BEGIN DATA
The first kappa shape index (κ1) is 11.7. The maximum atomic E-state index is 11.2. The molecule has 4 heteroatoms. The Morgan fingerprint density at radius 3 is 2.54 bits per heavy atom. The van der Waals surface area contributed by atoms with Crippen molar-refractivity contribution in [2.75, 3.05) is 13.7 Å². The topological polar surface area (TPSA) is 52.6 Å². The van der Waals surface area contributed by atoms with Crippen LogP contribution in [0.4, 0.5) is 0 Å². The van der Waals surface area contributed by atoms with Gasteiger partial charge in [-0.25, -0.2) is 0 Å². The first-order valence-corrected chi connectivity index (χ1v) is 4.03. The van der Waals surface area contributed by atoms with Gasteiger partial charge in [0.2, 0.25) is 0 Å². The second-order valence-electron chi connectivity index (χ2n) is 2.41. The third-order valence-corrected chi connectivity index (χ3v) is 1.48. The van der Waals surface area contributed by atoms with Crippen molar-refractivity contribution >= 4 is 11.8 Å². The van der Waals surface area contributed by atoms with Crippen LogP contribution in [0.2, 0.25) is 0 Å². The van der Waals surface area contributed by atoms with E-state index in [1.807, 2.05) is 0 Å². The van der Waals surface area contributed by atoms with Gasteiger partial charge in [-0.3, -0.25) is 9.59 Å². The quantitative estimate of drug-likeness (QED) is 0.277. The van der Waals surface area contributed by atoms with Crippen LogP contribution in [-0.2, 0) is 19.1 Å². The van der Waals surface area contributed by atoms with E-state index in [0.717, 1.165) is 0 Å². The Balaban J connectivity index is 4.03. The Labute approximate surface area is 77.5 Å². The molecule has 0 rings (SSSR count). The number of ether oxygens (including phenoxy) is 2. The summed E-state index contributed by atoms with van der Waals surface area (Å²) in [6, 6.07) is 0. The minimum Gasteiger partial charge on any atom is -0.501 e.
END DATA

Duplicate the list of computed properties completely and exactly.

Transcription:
The first kappa shape index (κ1) is 11.7. The maximum atomic E-state index is 11.2. The molecule has 4 heteroatoms. The Morgan fingerprint density at radius 3 is 2.54 bits per heavy atom. The van der Waals surface area contributed by atoms with Crippen molar-refractivity contribution in [2.75, 3.05) is 13.7 Å². The topological polar surface area (TPSA) is 52.6 Å². The van der Waals surface area contributed by atoms with Crippen LogP contribution in [0.4, 0.5) is 0 Å². The van der Waals surface area contributed by atoms with Gasteiger partial charge in [-0.25, -0.2) is 0 Å². The first-order valence-corrected chi connectivity index (χ1v) is 4.03. The van der Waals surface area contributed by atoms with Gasteiger partial charge in [0.2, 0.25) is 0 Å². The second-order valence-electron chi connectivity index (χ2n) is 2.41. The third-order valence-corrected chi connectivity index (χ3v) is 1.48. The van der Waals surface area contributed by atoms with Crippen molar-refractivity contribution >= 4 is 11.8 Å². The van der Waals surface area contributed by atoms with Crippen LogP contribution in [0.2, 0.25) is 0 Å². The van der Waals surface area contributed by atoms with E-state index in [1.807, 2.05) is 0 Å². The van der Waals surface area contributed by atoms with Gasteiger partial charge in [-0.3, -0.25) is 9.59 Å². The quantitative estimate of drug-likeness (QED) is 0.277. The van der Waals surface area contributed by atoms with Crippen LogP contribution in [-0.2, 0) is 19.1 Å². The van der Waals surface area contributed by atoms with E-state index in [0.717, 1.165) is 0 Å². The Balaban J connectivity index is 4.03. The Labute approximate surface area is 77.5 Å². The molecule has 0 rings (SSSR count). The number of ether oxygens (including phenoxy) is 2. The summed E-state index contributed by atoms with van der Waals surface area (Å²) in [6, 6.07) is 0. The minimum Gasteiger partial charge on any atom is -0.501 e.